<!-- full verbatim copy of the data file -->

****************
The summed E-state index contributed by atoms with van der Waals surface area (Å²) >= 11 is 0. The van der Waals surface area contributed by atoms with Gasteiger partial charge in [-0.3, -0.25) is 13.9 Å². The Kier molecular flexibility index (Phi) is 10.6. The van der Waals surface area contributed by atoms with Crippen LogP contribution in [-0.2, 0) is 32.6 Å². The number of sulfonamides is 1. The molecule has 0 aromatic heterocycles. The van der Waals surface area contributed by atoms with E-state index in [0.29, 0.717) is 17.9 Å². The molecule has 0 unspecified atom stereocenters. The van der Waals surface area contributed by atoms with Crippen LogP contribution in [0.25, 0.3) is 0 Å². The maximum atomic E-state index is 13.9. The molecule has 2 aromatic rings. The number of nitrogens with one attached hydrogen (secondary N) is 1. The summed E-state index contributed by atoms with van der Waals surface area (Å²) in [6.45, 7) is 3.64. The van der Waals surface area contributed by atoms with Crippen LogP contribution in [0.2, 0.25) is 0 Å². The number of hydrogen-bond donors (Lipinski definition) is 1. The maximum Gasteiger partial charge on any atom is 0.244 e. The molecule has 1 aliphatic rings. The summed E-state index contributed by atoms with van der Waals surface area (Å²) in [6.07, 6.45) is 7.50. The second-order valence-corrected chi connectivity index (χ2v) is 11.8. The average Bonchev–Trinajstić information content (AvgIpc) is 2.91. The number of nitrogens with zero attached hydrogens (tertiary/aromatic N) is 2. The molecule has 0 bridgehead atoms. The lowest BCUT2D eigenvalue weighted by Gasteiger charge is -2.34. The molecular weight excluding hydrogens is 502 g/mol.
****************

The summed E-state index contributed by atoms with van der Waals surface area (Å²) >= 11 is 0. The van der Waals surface area contributed by atoms with Gasteiger partial charge in [-0.3, -0.25) is 13.9 Å². The Kier molecular flexibility index (Phi) is 10.6. The van der Waals surface area contributed by atoms with Crippen LogP contribution in [-0.2, 0) is 32.6 Å². The number of sulfonamides is 1. The molecule has 0 aromatic heterocycles. The van der Waals surface area contributed by atoms with E-state index in [0.29, 0.717) is 17.9 Å². The molecule has 0 unspecified atom stereocenters. The van der Waals surface area contributed by atoms with Crippen LogP contribution in [0.25, 0.3) is 0 Å². The maximum atomic E-state index is 13.9. The molecule has 2 aromatic rings. The number of nitrogens with one attached hydrogen (secondary N) is 1. The summed E-state index contributed by atoms with van der Waals surface area (Å²) in [6.45, 7) is 3.64. The van der Waals surface area contributed by atoms with Crippen LogP contribution in [0.2, 0.25) is 0 Å². The number of hydrogen-bond donors (Lipinski definition) is 1. The maximum Gasteiger partial charge on any atom is 0.244 e. The molecule has 1 aliphatic rings. The summed E-state index contributed by atoms with van der Waals surface area (Å²) in [6.07, 6.45) is 7.50. The second-order valence-corrected chi connectivity index (χ2v) is 11.8. The average Bonchev–Trinajstić information content (AvgIpc) is 2.91. The number of nitrogens with zero attached hydrogens (tertiary/aromatic N) is 2. The molecule has 0 bridgehead atoms. The lowest BCUT2D eigenvalue weighted by Gasteiger charge is -2.34. The molecular weight excluding hydrogens is 502 g/mol.